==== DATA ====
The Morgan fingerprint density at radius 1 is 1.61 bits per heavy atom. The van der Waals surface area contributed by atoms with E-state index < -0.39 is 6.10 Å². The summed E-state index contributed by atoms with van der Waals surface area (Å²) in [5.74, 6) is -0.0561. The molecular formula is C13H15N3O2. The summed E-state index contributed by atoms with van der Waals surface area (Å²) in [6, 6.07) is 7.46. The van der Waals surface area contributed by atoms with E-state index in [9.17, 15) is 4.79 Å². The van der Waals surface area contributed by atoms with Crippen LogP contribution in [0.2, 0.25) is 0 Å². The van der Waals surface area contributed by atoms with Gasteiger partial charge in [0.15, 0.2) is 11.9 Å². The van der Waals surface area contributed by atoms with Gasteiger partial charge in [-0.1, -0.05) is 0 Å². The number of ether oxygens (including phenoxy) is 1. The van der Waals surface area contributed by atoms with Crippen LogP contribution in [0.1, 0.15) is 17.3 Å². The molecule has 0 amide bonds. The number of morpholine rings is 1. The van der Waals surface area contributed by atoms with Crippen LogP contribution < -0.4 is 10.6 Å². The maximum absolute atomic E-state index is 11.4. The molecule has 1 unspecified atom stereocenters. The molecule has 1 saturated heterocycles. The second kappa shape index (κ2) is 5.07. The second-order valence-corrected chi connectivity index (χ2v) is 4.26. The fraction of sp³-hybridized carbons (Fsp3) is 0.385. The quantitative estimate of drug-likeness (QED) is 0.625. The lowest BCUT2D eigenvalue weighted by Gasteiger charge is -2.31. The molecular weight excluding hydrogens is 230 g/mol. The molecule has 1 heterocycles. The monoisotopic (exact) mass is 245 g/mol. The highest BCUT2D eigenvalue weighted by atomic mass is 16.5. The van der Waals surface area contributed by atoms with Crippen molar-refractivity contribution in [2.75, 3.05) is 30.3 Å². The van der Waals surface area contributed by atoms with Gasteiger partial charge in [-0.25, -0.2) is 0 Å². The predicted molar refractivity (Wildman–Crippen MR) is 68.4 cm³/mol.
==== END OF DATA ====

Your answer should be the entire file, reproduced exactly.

The Morgan fingerprint density at radius 1 is 1.61 bits per heavy atom. The van der Waals surface area contributed by atoms with E-state index < -0.39 is 6.10 Å². The summed E-state index contributed by atoms with van der Waals surface area (Å²) in [5.74, 6) is -0.0561. The molecular formula is C13H15N3O2. The summed E-state index contributed by atoms with van der Waals surface area (Å²) in [6, 6.07) is 7.46. The van der Waals surface area contributed by atoms with E-state index in [9.17, 15) is 4.79 Å². The van der Waals surface area contributed by atoms with Crippen LogP contribution in [0.2, 0.25) is 0 Å². The van der Waals surface area contributed by atoms with Gasteiger partial charge in [0.15, 0.2) is 11.9 Å². The van der Waals surface area contributed by atoms with Gasteiger partial charge in [-0.1, -0.05) is 0 Å². The number of ether oxygens (including phenoxy) is 1. The van der Waals surface area contributed by atoms with Crippen LogP contribution in [0.1, 0.15) is 17.3 Å². The molecule has 0 amide bonds. The number of morpholine rings is 1. The van der Waals surface area contributed by atoms with Crippen LogP contribution < -0.4 is 10.6 Å². The maximum absolute atomic E-state index is 11.4. The molecule has 1 unspecified atom stereocenters. The molecule has 1 saturated heterocycles. The second kappa shape index (κ2) is 5.07. The second-order valence-corrected chi connectivity index (χ2v) is 4.26. The fraction of sp³-hybridized carbons (Fsp3) is 0.385. The quantitative estimate of drug-likeness (QED) is 0.625. The lowest BCUT2D eigenvalue weighted by Gasteiger charge is -2.31. The molecular weight excluding hydrogens is 230 g/mol. The molecule has 1 heterocycles. The monoisotopic (exact) mass is 245 g/mol. The highest BCUT2D eigenvalue weighted by atomic mass is 16.5. The van der Waals surface area contributed by atoms with Crippen molar-refractivity contribution in [2.75, 3.05) is 30.3 Å². The van der Waals surface area contributed by atoms with Gasteiger partial charge in [-0.25, -0.2) is 0 Å². The predicted molar refractivity (Wildman–Crippen MR) is 68.4 cm³/mol.